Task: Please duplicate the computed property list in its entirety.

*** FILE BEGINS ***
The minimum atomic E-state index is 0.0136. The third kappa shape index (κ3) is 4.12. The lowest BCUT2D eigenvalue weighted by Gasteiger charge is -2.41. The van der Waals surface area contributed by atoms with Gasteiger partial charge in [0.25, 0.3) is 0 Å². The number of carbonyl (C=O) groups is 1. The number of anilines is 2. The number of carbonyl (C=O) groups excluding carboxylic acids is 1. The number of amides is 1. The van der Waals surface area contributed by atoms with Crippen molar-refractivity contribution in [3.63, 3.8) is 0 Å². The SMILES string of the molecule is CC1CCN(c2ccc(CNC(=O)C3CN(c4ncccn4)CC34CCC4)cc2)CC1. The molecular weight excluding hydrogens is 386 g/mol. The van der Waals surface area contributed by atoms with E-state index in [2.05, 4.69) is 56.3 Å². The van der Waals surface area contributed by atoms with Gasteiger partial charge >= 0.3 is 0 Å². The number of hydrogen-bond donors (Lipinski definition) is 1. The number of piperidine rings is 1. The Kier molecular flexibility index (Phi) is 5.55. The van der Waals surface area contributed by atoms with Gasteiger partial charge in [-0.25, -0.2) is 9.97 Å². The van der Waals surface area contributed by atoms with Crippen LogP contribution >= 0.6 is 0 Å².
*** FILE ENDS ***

The minimum atomic E-state index is 0.0136. The third kappa shape index (κ3) is 4.12. The lowest BCUT2D eigenvalue weighted by Gasteiger charge is -2.41. The van der Waals surface area contributed by atoms with Gasteiger partial charge in [0.25, 0.3) is 0 Å². The number of carbonyl (C=O) groups is 1. The number of anilines is 2. The number of carbonyl (C=O) groups excluding carboxylic acids is 1. The number of amides is 1. The van der Waals surface area contributed by atoms with Crippen molar-refractivity contribution in [3.63, 3.8) is 0 Å². The SMILES string of the molecule is CC1CCN(c2ccc(CNC(=O)C3CN(c4ncccn4)CC34CCC4)cc2)CC1. The molecular weight excluding hydrogens is 386 g/mol. The van der Waals surface area contributed by atoms with E-state index in [2.05, 4.69) is 56.3 Å². The van der Waals surface area contributed by atoms with Gasteiger partial charge >= 0.3 is 0 Å². The number of hydrogen-bond donors (Lipinski definition) is 1. The number of piperidine rings is 1. The Kier molecular flexibility index (Phi) is 5.55. The van der Waals surface area contributed by atoms with Gasteiger partial charge in [-0.25, -0.2) is 9.97 Å². The van der Waals surface area contributed by atoms with Crippen LogP contribution >= 0.6 is 0 Å².